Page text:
24. Clinical utility of optical genome mapping: comparison with standard cytogenomics work-up for hematological malignancies

Gokce Toruner

Gokce Toruner, MD, PhD is a laboratory geneticist specialized in clinical cytogenetics and clinical molecular genetics. He is currently an associate professor in the Department of Hematopathology at the MD Anderson Cancer Center. Dr. Toruner received his medical degree from Hacettepe University, Turkey and earned his Ph.D. from Bilkent University, Turkey. Following his research post-doctoral training at the Rutgers-New Jersey Medical School, he completed a clinical laboratory fellowship in clinical molecular genomics and cytogenomics in the same institution. His clinical expertise is on cancer cytogenomics, NGS based solid tumor testing, and liquid biopsy. His current academic activities focus on structural and copy number aberration in neoplasia and incidental constitutional genetic findings detected during somatic genetic testing


Gokce Toruner, Zhenya Tang, Rashmi Kanagal-Shamanna, L. Jeffrey Medeiros, Guilin Tang

The University of Texas MD Anderson Cancer Center, Houston, TX, United States

Introduction: Cytogenetic testing provides important information for the diagnosis and management of patients with hematological malignancies. Standard cytogenomics work-up (SCW) includes G-banded karyotyping and fluorescence in situ hybridization. Optical genome mapping (OGM) is a novel and genomic DNA-based technology for cytogenomics testing. In this study, we assessed the clinical utility of OGM compared to SCW in our laboratory.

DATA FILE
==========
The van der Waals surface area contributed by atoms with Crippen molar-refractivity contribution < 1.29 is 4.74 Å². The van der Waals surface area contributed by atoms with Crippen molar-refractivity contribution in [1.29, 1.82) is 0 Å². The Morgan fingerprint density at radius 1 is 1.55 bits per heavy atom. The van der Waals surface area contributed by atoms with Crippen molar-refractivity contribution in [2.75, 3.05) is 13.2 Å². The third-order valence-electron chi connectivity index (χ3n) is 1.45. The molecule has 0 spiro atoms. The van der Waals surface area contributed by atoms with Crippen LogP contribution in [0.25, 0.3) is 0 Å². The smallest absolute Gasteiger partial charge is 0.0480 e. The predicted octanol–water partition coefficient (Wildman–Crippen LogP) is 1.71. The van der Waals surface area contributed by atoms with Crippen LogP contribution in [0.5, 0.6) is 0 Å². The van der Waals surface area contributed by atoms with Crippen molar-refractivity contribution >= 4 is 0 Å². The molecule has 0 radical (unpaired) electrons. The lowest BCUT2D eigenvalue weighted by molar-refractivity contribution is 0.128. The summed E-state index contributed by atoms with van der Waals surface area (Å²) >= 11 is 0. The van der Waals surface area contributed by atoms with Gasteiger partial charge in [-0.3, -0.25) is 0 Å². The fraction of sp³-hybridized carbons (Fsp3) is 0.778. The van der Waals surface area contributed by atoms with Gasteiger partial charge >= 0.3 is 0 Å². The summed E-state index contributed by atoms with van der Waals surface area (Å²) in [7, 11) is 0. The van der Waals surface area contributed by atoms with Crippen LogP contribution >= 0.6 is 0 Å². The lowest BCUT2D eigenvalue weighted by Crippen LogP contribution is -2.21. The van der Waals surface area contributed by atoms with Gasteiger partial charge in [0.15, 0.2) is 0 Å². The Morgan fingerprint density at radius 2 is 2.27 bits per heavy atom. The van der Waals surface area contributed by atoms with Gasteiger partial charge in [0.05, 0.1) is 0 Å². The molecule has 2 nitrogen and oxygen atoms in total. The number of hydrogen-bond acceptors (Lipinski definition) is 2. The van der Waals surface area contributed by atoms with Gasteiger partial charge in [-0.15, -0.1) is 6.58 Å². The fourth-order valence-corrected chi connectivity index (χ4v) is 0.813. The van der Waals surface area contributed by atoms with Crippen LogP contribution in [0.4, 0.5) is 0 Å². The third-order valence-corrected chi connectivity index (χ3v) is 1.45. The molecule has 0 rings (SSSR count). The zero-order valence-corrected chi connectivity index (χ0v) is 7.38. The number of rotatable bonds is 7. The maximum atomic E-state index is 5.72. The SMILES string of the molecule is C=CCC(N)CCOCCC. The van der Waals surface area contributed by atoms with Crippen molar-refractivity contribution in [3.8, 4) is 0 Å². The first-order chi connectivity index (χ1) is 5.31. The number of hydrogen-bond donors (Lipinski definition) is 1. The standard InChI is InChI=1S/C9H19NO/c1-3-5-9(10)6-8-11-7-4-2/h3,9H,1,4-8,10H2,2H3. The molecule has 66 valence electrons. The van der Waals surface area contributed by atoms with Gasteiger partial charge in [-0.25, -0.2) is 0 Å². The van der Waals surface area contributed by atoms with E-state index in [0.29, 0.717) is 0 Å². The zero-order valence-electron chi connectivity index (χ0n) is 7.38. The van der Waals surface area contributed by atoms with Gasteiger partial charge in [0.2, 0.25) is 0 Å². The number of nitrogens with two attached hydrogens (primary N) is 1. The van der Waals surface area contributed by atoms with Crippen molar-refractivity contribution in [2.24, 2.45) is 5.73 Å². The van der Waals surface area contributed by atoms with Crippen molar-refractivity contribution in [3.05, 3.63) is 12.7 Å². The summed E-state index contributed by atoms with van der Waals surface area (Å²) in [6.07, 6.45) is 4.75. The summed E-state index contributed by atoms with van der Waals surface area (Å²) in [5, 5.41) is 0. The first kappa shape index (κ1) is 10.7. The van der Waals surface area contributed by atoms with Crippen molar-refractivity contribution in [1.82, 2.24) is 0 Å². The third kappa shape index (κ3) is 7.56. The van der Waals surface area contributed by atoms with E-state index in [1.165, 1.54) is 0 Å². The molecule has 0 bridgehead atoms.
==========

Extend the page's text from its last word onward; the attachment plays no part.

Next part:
Methods: Between 10/1/2022 and 2/8/2023, OGM was performed on freshly collected blood/bone marrow specimens from 61 patients with hematological malignancies also assessed by SCW. The cohort included 25 acute myeloid leukemia, 4 with myelodysplastic syndrome (MDS), 4 with MDS/myeloproliferative neoplasm (MPN), 6 with MPN, 9 acute lymphoblastic leukemia (4 B, 5 T), 5 chronic lymphocytic leukemia, 5 mantle cell lymphoma and 3 T prolymphocytic leukemia. All patients had concurrent SCW. The clinical significance of OGM findings was determined based on the 2019 ACMG and CGC Consensus Recommendation.

Results: OGM detected additional aberrations with clinical significance in 21 of 61 (34%) patients that were not detected by concurrent SCW (due to cryptic on G-banded karyotyping or lack of metaphases resulting from poor growth of neoplastic cells). Examples of these aberrations include atypical MECOM rearrangements, BCR::JAK2, PML::SYK, cryptic EGR1 deletion, TRA::MTCP and TRA::GNAQ. In addition, OGM detected chromoanagenesis in 12 patients. These additional findings are important for disease diagnosis, risk-stratification and/or management.

Discussion: Compared with SCW, OGM provides clinically important additional results in approximately one third of patients. Integrating OGM with SCW can be beneficial for the management of patients with hematological malignancies.